Public housing champion Michael Kelly has been tapped as general manager of the New York City Housing Authority (NYCHA).
Kelly is credited with rescuing public housing in city’s including New Orleans, San Francisco and Philadelphia.
The appointment comes as Mayor Bill de Blasio and Housing Authority Chair Shola Olatoye stare at a budget deficit and an $18 billion estimate for basic repairs to 334 public housing developments in the city.
“This administration is committed to preserving our NYCHA buildings and protecting NYCHA residents, and we are bringing back one of the nation’s best to help get the job done,” said de Blasio this morning (Wednesday).
“Michael Kelly’s track record of strengthening housing authorities across the country speaks for itself, and with his previous experience here at New York City’s Housing Authority, I know he will be ready to hit the ground running.”
Kelly is a licensed architect, a certified urban planner and a LEED Green Associate of the US Green Building Council.
He began his career at the San Francisco Housing Authority, after which he was hired at HUD as a Troubled Agency Recovery Specialist.
After spending a year at HUD, he went on to lead the New Orleans Housing Authority (HANO) from 1995 to 1999, ultimately earning the agency’s removal from HUD’s Troubled Housing List.
He went on to serve as Executive Director of the District of Columbia Housing Authority for nine years, spearheading a massive modernization program that has reportedly added 20 years to the authority property’s life.
Kelly served as General Manager at NYCHA from 2009 to 2011 before being tapped by the Obama administration to lead an overhaul of the Philadelphia Housing Authority – the nation’s fourth largest housing authority with 1,500 employees and a $400 million operating budget.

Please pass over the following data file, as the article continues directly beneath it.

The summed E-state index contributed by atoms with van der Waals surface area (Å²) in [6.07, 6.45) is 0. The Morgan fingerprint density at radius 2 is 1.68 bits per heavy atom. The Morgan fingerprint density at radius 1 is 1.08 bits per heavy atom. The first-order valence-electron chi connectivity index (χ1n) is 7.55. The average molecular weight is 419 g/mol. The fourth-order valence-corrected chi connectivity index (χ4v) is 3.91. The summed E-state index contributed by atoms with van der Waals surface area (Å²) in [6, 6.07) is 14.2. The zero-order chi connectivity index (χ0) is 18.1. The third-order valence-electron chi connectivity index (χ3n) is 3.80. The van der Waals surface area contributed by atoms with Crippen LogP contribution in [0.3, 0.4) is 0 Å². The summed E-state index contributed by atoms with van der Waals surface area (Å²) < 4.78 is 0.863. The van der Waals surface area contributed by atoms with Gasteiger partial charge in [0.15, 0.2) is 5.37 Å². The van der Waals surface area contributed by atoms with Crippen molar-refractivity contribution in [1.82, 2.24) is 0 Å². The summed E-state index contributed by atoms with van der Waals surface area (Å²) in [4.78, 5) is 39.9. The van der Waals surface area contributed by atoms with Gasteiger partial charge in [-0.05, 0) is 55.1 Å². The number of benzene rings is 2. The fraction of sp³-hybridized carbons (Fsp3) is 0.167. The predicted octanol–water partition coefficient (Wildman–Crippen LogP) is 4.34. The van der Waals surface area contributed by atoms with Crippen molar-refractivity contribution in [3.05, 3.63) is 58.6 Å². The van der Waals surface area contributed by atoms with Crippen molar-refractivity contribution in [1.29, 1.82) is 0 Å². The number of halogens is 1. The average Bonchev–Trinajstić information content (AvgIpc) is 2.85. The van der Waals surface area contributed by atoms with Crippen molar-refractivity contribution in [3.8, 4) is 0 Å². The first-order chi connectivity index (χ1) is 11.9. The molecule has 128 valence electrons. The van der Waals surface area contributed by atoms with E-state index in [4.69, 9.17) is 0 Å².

After Philadelphia, he returned to Washington, D.C. to oversee its Department of Housing and Community Development.
At the time, the Washington Post reported that Kelly quit his Philly job amid allegations that he promoted a staffer with whom he was having an affair.
In a statement on his appointment, Olatoye made no mention of the claims, but heralded the “operational excellence” Kelly would bring to her department at a time when it is facing “challenges and opportunities.”
And his old boss, Philadelphia Mayor Michael Nutter, called him a “much-needed innovator for the Philadelphia Housing Authority.”
“He joined us at a time of great uncertainty and with his wealth of knowledge, tenacity, and management expertise, he was able to put that organization on the path to stability,” added Nutter.
In a report last year, Public Advocate Scott Stringer said blamed “bureaucratic incompetence” at NYCHA for missed opportunities to obtain $692 million in federal funding, including $350 million left on the table for failure secure federal incentives to install energy-efficient lighting, water heaters and boilers.
The Housing Authority also failed to nab $263 million from the Section 8 rental assistance program to fund more than 8,000 public housing units and an additional $76 million in operating subsidies, the audit said.